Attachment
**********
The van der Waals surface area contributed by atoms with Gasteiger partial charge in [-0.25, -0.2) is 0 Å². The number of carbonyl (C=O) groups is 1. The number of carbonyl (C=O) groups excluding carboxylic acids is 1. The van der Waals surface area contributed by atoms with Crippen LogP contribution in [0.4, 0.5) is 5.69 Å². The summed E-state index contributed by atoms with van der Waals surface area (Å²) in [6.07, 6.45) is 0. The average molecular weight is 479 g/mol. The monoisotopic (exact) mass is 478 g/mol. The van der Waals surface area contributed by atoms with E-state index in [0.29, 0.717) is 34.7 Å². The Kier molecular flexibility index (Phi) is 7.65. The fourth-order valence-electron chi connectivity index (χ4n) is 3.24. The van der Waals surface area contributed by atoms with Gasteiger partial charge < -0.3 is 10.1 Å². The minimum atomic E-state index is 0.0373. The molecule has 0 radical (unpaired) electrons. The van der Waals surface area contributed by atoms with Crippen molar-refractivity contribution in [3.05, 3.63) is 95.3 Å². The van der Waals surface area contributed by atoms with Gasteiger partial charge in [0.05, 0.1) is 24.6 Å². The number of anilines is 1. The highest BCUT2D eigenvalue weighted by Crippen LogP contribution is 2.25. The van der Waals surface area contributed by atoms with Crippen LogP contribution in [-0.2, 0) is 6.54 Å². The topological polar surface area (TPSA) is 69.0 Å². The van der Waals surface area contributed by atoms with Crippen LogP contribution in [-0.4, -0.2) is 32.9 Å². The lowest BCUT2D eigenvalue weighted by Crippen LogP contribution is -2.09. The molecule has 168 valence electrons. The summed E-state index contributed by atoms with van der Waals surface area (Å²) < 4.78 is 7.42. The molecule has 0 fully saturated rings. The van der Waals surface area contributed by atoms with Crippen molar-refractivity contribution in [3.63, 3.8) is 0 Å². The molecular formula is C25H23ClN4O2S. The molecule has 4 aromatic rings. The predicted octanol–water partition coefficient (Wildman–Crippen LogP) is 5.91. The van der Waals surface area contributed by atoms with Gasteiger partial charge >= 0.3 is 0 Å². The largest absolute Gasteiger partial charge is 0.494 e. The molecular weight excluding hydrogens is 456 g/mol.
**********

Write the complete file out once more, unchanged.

The van der Waals surface area contributed by atoms with Gasteiger partial charge in [-0.25, -0.2) is 0 Å². The number of carbonyl (C=O) groups is 1. The number of carbonyl (C=O) groups excluding carboxylic acids is 1. The van der Waals surface area contributed by atoms with Crippen LogP contribution in [0.4, 0.5) is 5.69 Å². The summed E-state index contributed by atoms with van der Waals surface area (Å²) in [6.07, 6.45) is 0. The average molecular weight is 479 g/mol. The monoisotopic (exact) mass is 478 g/mol. The van der Waals surface area contributed by atoms with E-state index in [0.29, 0.717) is 34.7 Å². The Kier molecular flexibility index (Phi) is 7.65. The fourth-order valence-electron chi connectivity index (χ4n) is 3.24. The van der Waals surface area contributed by atoms with Gasteiger partial charge < -0.3 is 10.1 Å². The minimum atomic E-state index is 0.0373. The molecule has 0 radical (unpaired) electrons. The van der Waals surface area contributed by atoms with Crippen molar-refractivity contribution in [3.05, 3.63) is 95.3 Å². The van der Waals surface area contributed by atoms with Gasteiger partial charge in [0.05, 0.1) is 24.6 Å². The number of anilines is 1. The highest BCUT2D eigenvalue weighted by Crippen LogP contribution is 2.25. The van der Waals surface area contributed by atoms with Crippen LogP contribution in [-0.2, 0) is 6.54 Å². The topological polar surface area (TPSA) is 69.0 Å². The van der Waals surface area contributed by atoms with Crippen LogP contribution in [-0.4, -0.2) is 32.9 Å². The lowest BCUT2D eigenvalue weighted by Crippen LogP contribution is -2.09. The molecule has 168 valence electrons. The summed E-state index contributed by atoms with van der Waals surface area (Å²) < 4.78 is 7.42. The molecule has 0 fully saturated rings. The van der Waals surface area contributed by atoms with Crippen molar-refractivity contribution in [3.63, 3.8) is 0 Å². The molecular formula is C25H23ClN4O2S. The molecule has 4 aromatic rings. The predicted octanol–water partition coefficient (Wildman–Crippen LogP) is 5.91. The van der Waals surface area contributed by atoms with Gasteiger partial charge >= 0.3 is 0 Å². The largest absolute Gasteiger partial charge is 0.494 e. The molecular weight excluding hydrogens is 456 g/mol.